“If I were to look at the church of Jesus Christ in America today, I would say our greatest problem is not that we lack the resources to do things, not that we lack the models, the programs, and the plans, but that we lack conformity to the image of Jesus Christ.” Paul Washer
“The man who is deeply discontented with himself is probably growing fast into the full likeness of Christ.” Charles Spurgeon
“Saving faith and real converting grace will always produce some conformity to the image of Jesus.” J. C. Ryle
“It is not great talents God blesses so much as great likenesses to Jesus. A holy minister is an awful weapon in the hand of God.” Robert Murray McCheyne
“Free and warm reception into the divine favor is the strongest of all motives in leading a man to seek conformity to Him who has thus freely forgiven him all trespasses.” Horatius Bonar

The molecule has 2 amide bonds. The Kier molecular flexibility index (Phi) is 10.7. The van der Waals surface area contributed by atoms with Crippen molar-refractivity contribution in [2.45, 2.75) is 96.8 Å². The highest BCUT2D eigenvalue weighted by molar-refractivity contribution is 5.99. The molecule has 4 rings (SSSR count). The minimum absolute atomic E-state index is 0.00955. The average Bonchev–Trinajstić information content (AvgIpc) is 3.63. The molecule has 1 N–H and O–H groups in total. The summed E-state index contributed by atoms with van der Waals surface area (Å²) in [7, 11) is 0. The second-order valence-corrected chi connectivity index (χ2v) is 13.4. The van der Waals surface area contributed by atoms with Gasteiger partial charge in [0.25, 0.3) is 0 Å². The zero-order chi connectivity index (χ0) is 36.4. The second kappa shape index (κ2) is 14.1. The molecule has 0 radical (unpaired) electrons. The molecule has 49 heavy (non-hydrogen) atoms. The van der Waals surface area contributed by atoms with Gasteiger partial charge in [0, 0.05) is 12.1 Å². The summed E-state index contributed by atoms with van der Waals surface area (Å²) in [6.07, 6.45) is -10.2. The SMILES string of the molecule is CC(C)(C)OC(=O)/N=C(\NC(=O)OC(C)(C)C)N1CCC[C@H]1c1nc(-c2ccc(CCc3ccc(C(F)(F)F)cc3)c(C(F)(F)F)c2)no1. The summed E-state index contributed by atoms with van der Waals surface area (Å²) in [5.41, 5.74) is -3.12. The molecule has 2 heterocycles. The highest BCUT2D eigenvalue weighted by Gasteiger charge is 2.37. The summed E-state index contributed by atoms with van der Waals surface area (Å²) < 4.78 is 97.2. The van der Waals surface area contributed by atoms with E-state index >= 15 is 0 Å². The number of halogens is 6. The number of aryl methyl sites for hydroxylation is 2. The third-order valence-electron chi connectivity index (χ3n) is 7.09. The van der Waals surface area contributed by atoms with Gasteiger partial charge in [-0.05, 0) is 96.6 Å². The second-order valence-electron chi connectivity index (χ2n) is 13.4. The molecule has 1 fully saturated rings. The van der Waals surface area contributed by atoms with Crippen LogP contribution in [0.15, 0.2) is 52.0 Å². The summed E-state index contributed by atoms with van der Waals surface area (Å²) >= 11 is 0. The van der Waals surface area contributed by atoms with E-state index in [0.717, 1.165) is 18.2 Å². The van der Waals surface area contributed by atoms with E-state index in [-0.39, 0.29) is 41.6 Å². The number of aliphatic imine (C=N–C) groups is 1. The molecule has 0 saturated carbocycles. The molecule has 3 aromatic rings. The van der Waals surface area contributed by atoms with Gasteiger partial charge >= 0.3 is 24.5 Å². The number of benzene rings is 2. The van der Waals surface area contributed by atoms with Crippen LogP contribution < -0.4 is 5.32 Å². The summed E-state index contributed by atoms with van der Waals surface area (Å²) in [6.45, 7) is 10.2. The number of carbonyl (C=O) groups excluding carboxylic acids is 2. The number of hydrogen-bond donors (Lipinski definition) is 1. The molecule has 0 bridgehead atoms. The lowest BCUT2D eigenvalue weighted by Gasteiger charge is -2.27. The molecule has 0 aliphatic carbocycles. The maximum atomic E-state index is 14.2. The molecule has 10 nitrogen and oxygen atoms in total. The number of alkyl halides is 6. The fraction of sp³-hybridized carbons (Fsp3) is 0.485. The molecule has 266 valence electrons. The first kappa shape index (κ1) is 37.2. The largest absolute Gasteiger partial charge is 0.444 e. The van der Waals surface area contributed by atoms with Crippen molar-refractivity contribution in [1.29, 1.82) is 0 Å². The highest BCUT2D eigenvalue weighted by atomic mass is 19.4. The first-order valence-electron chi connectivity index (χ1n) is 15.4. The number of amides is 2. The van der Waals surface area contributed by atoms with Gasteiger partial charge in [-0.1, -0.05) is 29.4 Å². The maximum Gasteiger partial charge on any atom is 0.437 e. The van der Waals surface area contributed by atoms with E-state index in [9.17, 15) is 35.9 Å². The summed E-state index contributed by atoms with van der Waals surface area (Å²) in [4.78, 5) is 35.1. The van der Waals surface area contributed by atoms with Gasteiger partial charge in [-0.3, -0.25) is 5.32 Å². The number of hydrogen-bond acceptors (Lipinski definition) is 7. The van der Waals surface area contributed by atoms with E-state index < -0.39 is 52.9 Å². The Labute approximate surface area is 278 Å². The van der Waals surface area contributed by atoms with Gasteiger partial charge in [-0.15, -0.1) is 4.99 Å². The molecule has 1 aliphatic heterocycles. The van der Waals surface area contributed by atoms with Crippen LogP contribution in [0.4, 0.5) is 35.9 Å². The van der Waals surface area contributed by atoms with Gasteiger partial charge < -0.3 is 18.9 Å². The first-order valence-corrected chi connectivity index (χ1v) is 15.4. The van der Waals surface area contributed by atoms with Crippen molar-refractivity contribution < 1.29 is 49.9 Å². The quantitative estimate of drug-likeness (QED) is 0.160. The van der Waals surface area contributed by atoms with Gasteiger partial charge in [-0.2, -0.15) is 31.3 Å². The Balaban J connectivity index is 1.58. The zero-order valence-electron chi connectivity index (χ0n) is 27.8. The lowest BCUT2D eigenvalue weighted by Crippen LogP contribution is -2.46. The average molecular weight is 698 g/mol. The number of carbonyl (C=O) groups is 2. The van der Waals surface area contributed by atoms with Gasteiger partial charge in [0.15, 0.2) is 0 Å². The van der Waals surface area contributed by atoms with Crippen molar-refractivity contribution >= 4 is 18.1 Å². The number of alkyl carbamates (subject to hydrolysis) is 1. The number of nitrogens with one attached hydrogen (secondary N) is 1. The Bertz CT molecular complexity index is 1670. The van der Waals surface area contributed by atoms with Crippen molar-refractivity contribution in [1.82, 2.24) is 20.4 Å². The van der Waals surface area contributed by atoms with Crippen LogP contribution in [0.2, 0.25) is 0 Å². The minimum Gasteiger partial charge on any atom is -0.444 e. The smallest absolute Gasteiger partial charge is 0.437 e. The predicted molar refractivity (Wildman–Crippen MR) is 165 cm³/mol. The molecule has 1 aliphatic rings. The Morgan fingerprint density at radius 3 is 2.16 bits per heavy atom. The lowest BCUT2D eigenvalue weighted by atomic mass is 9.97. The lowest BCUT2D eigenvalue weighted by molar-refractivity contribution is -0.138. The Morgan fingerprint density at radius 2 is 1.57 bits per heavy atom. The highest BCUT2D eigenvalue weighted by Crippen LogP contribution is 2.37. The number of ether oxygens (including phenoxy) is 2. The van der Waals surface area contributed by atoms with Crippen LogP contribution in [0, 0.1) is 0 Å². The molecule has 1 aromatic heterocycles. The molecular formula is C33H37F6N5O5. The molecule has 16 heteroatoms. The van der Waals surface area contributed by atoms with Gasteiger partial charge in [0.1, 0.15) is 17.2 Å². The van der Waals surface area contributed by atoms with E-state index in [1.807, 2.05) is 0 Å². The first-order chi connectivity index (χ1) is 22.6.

“True faith always produces real conformity to Christ.” R. C. Sproul
“God’s ultimate goal for us, however, is that we be truly conformed to the likeness of His Son in our person as well as in our standing… Jesus did not die just to save us from the penalty of sin, nor even just to make us holy in our standing before God. He died to purify for Himself a people eager to obey Him, a people eager to be transformed into His likeness… This process of gradually conforming us to the likeness of Christ begins at the very moment of our salvation when the Holy Spirit comes to dwell within us and to actually give us a new life in Christ. We call this gradual process progressive sanctification, or growing in holiness, because it truly is a growth process.” Jerry Bridges
“None can know their election but by their conformity to Christ; for all who are chosen are chosen to sanctification.” Matthew Henry